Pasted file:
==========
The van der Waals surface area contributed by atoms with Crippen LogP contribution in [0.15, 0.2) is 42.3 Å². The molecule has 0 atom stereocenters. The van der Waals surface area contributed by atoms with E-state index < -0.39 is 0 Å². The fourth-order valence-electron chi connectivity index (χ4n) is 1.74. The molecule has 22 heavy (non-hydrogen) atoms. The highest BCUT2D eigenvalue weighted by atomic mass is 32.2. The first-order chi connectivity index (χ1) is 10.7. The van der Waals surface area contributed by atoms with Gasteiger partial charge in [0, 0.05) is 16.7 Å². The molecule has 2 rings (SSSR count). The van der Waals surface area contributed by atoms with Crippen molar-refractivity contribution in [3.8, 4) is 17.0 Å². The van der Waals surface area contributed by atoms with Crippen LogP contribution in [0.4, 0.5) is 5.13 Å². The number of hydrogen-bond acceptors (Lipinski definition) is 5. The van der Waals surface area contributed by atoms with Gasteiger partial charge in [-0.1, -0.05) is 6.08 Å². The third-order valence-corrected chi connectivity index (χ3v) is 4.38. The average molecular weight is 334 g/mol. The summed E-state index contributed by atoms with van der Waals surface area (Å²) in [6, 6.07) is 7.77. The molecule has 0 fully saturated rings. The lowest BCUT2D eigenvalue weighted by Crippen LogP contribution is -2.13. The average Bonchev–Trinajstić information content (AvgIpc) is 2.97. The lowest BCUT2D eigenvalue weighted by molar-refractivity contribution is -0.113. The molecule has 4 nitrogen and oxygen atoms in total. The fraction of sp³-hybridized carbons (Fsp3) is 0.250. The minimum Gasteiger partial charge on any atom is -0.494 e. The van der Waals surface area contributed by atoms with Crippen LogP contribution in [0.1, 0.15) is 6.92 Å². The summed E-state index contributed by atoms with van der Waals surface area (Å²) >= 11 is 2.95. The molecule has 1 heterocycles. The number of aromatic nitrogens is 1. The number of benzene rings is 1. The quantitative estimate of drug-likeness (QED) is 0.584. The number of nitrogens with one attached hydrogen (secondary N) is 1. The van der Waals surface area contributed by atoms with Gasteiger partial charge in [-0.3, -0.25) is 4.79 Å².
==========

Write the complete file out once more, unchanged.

The van der Waals surface area contributed by atoms with Crippen LogP contribution in [0.15, 0.2) is 42.3 Å². The molecule has 0 atom stereocenters. The van der Waals surface area contributed by atoms with E-state index < -0.39 is 0 Å². The fourth-order valence-electron chi connectivity index (χ4n) is 1.74. The molecule has 22 heavy (non-hydrogen) atoms. The highest BCUT2D eigenvalue weighted by atomic mass is 32.2. The first-order chi connectivity index (χ1) is 10.7. The van der Waals surface area contributed by atoms with Gasteiger partial charge in [0, 0.05) is 16.7 Å². The molecule has 2 rings (SSSR count). The van der Waals surface area contributed by atoms with Crippen molar-refractivity contribution in [3.8, 4) is 17.0 Å². The van der Waals surface area contributed by atoms with Crippen LogP contribution in [0.4, 0.5) is 5.13 Å². The number of hydrogen-bond acceptors (Lipinski definition) is 5. The van der Waals surface area contributed by atoms with Gasteiger partial charge in [-0.1, -0.05) is 6.08 Å². The third-order valence-corrected chi connectivity index (χ3v) is 4.38. The average molecular weight is 334 g/mol. The summed E-state index contributed by atoms with van der Waals surface area (Å²) in [6, 6.07) is 7.77. The molecule has 0 fully saturated rings. The lowest BCUT2D eigenvalue weighted by Crippen LogP contribution is -2.13. The average Bonchev–Trinajstić information content (AvgIpc) is 2.97. The lowest BCUT2D eigenvalue weighted by molar-refractivity contribution is -0.113. The molecule has 4 nitrogen and oxygen atoms in total. The fraction of sp³-hybridized carbons (Fsp3) is 0.250. The minimum Gasteiger partial charge on any atom is -0.494 e. The van der Waals surface area contributed by atoms with Crippen LogP contribution in [0.1, 0.15) is 6.92 Å². The summed E-state index contributed by atoms with van der Waals surface area (Å²) >= 11 is 2.95. The molecule has 1 heterocycles. The number of aromatic nitrogens is 1. The number of benzene rings is 1. The quantitative estimate of drug-likeness (QED) is 0.584. The number of nitrogens with one attached hydrogen (secondary N) is 1. The van der Waals surface area contributed by atoms with Gasteiger partial charge in [-0.3, -0.25) is 4.79 Å².